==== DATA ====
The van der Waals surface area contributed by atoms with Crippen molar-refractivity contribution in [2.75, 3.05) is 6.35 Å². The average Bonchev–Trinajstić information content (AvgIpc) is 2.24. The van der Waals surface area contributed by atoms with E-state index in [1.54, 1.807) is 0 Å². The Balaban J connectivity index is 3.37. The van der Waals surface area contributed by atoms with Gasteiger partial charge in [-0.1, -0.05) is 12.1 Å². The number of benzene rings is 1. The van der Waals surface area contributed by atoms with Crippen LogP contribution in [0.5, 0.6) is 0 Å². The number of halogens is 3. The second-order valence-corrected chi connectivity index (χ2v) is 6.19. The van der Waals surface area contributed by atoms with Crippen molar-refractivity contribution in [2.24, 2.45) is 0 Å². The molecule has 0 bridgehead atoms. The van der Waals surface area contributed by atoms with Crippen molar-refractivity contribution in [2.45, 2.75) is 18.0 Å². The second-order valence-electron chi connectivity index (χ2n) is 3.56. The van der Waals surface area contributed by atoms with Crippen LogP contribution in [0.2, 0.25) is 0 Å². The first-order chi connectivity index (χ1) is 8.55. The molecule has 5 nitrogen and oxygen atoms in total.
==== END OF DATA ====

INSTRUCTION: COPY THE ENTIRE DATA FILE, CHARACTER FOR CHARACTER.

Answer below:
The van der Waals surface area contributed by atoms with Crippen molar-refractivity contribution in [2.75, 3.05) is 6.35 Å². The average Bonchev–Trinajstić information content (AvgIpc) is 2.24. The van der Waals surface area contributed by atoms with E-state index in [1.54, 1.807) is 0 Å². The Balaban J connectivity index is 3.37. The van der Waals surface area contributed by atoms with Gasteiger partial charge in [-0.1, -0.05) is 12.1 Å². The number of benzene rings is 1. The van der Waals surface area contributed by atoms with Crippen LogP contribution in [0.5, 0.6) is 0 Å². The number of halogens is 3. The second-order valence-corrected chi connectivity index (χ2v) is 6.19. The van der Waals surface area contributed by atoms with Crippen molar-refractivity contribution in [2.24, 2.45) is 0 Å². The molecule has 0 bridgehead atoms. The van der Waals surface area contributed by atoms with Crippen molar-refractivity contribution in [2.45, 2.75) is 18.0 Å². The second-order valence-electron chi connectivity index (χ2n) is 3.56. The van der Waals surface area contributed by atoms with Crippen LogP contribution in [0.2, 0.25) is 0 Å². The first-order chi connectivity index (χ1) is 8.55. The molecule has 5 nitrogen and oxygen atoms in total.